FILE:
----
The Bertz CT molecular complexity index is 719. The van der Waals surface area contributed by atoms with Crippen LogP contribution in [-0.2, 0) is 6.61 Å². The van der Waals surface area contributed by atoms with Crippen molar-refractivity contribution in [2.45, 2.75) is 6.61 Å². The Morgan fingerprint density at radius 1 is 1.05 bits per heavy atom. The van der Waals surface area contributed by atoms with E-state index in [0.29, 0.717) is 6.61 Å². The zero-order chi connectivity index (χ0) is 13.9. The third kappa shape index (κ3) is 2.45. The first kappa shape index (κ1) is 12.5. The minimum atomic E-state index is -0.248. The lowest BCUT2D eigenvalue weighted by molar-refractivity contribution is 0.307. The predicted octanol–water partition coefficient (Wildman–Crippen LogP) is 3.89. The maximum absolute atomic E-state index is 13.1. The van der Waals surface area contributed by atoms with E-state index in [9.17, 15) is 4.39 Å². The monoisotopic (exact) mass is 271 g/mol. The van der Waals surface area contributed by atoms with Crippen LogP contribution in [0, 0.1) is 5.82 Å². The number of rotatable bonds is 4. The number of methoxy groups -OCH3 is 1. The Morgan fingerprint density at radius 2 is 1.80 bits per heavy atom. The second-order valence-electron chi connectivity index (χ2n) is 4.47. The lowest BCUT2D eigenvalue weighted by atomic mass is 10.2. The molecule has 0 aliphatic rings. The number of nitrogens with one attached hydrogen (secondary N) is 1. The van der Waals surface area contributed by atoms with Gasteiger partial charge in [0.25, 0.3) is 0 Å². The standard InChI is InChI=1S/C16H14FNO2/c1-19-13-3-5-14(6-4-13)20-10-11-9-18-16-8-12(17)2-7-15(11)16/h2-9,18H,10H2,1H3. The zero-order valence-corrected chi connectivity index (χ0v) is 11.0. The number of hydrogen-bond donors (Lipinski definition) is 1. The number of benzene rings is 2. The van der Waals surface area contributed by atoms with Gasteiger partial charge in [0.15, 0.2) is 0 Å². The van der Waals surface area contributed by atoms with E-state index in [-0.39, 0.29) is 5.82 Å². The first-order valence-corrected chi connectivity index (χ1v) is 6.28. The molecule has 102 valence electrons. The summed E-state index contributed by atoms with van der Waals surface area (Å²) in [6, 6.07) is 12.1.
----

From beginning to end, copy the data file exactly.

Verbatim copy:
The Bertz CT molecular complexity index is 719. The van der Waals surface area contributed by atoms with Crippen LogP contribution in [-0.2, 0) is 6.61 Å². The van der Waals surface area contributed by atoms with Crippen molar-refractivity contribution in [2.45, 2.75) is 6.61 Å². The Morgan fingerprint density at radius 1 is 1.05 bits per heavy atom. The van der Waals surface area contributed by atoms with E-state index in [0.29, 0.717) is 6.61 Å². The zero-order chi connectivity index (χ0) is 13.9. The third kappa shape index (κ3) is 2.45. The first kappa shape index (κ1) is 12.5. The minimum atomic E-state index is -0.248. The lowest BCUT2D eigenvalue weighted by molar-refractivity contribution is 0.307. The predicted octanol–water partition coefficient (Wildman–Crippen LogP) is 3.89. The maximum absolute atomic E-state index is 13.1. The van der Waals surface area contributed by atoms with E-state index in [9.17, 15) is 4.39 Å². The monoisotopic (exact) mass is 271 g/mol. The van der Waals surface area contributed by atoms with Crippen LogP contribution in [0, 0.1) is 5.82 Å². The number of rotatable bonds is 4. The number of methoxy groups -OCH3 is 1. The Morgan fingerprint density at radius 2 is 1.80 bits per heavy atom. The second-order valence-electron chi connectivity index (χ2n) is 4.47. The lowest BCUT2D eigenvalue weighted by atomic mass is 10.2. The molecule has 0 aliphatic rings. The number of nitrogens with one attached hydrogen (secondary N) is 1. The van der Waals surface area contributed by atoms with Gasteiger partial charge in [0.25, 0.3) is 0 Å². The standard InChI is InChI=1S/C16H14FNO2/c1-19-13-3-5-14(6-4-13)20-10-11-9-18-16-8-12(17)2-7-15(11)16/h2-9,18H,10H2,1H3. The zero-order valence-corrected chi connectivity index (χ0v) is 11.0. The number of hydrogen-bond donors (Lipinski definition) is 1. The number of benzene rings is 2. The van der Waals surface area contributed by atoms with Gasteiger partial charge in [0.15, 0.2) is 0 Å². The van der Waals surface area contributed by atoms with E-state index in [-0.39, 0.29) is 5.82 Å². The first-order valence-corrected chi connectivity index (χ1v) is 6.28. The molecule has 102 valence electrons. The summed E-state index contributed by atoms with van der Waals surface area (Å²) in [6, 6.07) is 12.1.